Fans will visit your Facebook Page to find lots of info about your project. Don’t make it difficult for them to listen to your music, watch videos OR find out when and where you’re touring. BandsInTown is the industry standard Facebook tour tab app. However, SongKick and ReverbNation have decent Facebook tour apps as well. Facebook Events comes default with every Facebook Page, but when you go on a 60 date tour, you’re not going to create 60 Facebook Events, along with posting your shows to BandsInTown (a must) and SongKick (a must). BIT and SongKick each have unique relationships with major players in the industry to display tour dates. They both, however, pull from most major ticketing sites, so if your tour has advance tickets by a major ticket vendor, the shows will automatically be aggregated by BIT and SongKick.
6) Fill Out All The Info
When someone first lands on your Facebook Page is when they will spend the most time browsing around and figuring out if they want to give you a Like or not. In addition, I often turn to Artists’ Facebook Pages to find contact info, label/management info and bios. Fill out every form in the About section.
7) Personalize Your Posts
No one likes to see generic posts “from management.” Those are boring, cold and detached. They want to see posts from the artist whether it’s photos, videos, commentary or links. So personalize it!
8) Stick To Your Brand
If you’re a politically focused act and constantly write conscious songs and your fanbase falls pretty close to your political leanings, then by all means write political commentary and post links to political articles you find relevant. However, if your music isn’t political and you’re not an activist, don’t confuse (or alienate) your audience by shoving your political beliefs down their throats. That’s not why they are on your Facebook Page. Leave the ranting for your personal Facebook profile. This doesn’t mean don’t showcase your personality. By all means do! But keep it relevant to who you, as an artist, are.
9) Invite Your Friends
Seems like a no brainer, but once your Facebook Page is up to snuff (i.e. has the above content) invite all your friends. It’s a good idea to do this once a year. Don’t over do it. You can easily do this (today) by clicking the three dots next to Share of a Page you manage.
10) Embed A Like Button On Your Website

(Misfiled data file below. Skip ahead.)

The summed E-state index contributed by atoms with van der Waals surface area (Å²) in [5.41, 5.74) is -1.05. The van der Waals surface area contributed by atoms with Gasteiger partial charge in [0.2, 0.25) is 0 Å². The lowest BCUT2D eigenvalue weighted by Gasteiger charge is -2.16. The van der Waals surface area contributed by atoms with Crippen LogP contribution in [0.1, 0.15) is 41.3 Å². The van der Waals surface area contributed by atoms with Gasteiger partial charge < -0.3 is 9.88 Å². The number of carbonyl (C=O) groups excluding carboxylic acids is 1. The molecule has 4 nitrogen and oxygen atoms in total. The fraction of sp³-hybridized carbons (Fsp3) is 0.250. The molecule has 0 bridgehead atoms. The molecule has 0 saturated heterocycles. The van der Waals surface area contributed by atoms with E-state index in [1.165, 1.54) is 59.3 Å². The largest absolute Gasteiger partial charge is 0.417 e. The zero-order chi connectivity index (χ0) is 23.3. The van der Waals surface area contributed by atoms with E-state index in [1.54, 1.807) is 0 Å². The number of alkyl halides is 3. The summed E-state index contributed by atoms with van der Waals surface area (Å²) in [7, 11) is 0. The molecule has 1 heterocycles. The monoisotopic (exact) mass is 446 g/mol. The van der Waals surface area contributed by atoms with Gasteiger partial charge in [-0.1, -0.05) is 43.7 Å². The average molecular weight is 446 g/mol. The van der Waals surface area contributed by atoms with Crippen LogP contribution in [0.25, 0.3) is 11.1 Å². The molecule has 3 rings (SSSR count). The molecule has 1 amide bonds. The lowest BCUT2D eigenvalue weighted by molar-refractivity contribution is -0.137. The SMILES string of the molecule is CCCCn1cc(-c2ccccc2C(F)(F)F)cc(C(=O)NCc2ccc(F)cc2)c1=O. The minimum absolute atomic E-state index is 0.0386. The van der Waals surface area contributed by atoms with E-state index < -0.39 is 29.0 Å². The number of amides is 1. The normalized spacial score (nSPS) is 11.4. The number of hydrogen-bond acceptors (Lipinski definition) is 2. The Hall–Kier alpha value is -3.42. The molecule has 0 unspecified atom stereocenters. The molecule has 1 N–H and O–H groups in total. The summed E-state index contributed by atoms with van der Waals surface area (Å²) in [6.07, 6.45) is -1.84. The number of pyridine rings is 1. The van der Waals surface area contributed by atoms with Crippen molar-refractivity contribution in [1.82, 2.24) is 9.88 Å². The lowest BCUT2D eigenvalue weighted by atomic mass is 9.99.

It’s very simple to do. Just go here and grab the code.
11) Post During Business Hours
A new study (pdf) by Lithium Technologies and Klout revealed the best times to post to Facebook based on your location. I’ll sum up the study: post when people are at work. Kinda seems like a no brainer. But now you know. There is more engagement during business hours. The weekend has a MUCH lower engagement rate. As does the middle of the night, when people are sleeping… duh.
And if you have a bit of a budget, advertise the posts you want more people to see like video/album releases and tour announcements. As much as we’d like to fight against it, Facebook advertising works. You can target very niche groups like males between the ages of 18-25, within 20 miles of St. Louis, who are fans of Alabama Shakes, who have made purchases online within the past month. Yeah, Facebook gets creepily focused.
Photo is by MkhMarketing and used with the Creative Commons License
“a new song that I posted to Facebook and YouTube on the same day got 6x more views on Facebook than YouTube in the first week.”
Um, yes. That’s why artists don’t post songs to Facebook today.
But monetization is going to change everything.
You know it’s funny you picked the Alabama Shakes album in this totally fascinating piece on how to post more selifies, because that was a hyped by Apple astroturf special.
Within 2 hours of it’s release on iTunes there were hundreds of fake positive reviews of that POS on itunes, while negative reviews were being deleted for at least a week.
I don’t know Anon, I love that record. It’s my favorite record of the year. Doesn’t anyone get personal taste anymore? I hadn’t heard of iTunes reviews being deleted, but if so, who cares. Doesn’t discredit the merits of the music.
Actually, personal taste is fine.
But ignoring that a large corporation posted (or enabled the label to post) fake reviews while deleting the real ones is ignoring how internet music promotion actually works. You can post selfies on facebook, till your face(book) turns blue but it won’t hold a candle to large scale paid astroturfing.
You do all those nice things, but Facebook shows your posts for few people, unless you “boost your posts” paying FB, of course.
*See point 12*
Much good advice here. Thank you.
What about this?
“Stream full songs! The days of the 90 second preview are long behind us.”
Why? How to monetize then?
Give it all away.
Spend thousands on your music so that spotify and Apple can profit, then rinse, repeat.
That’s the message.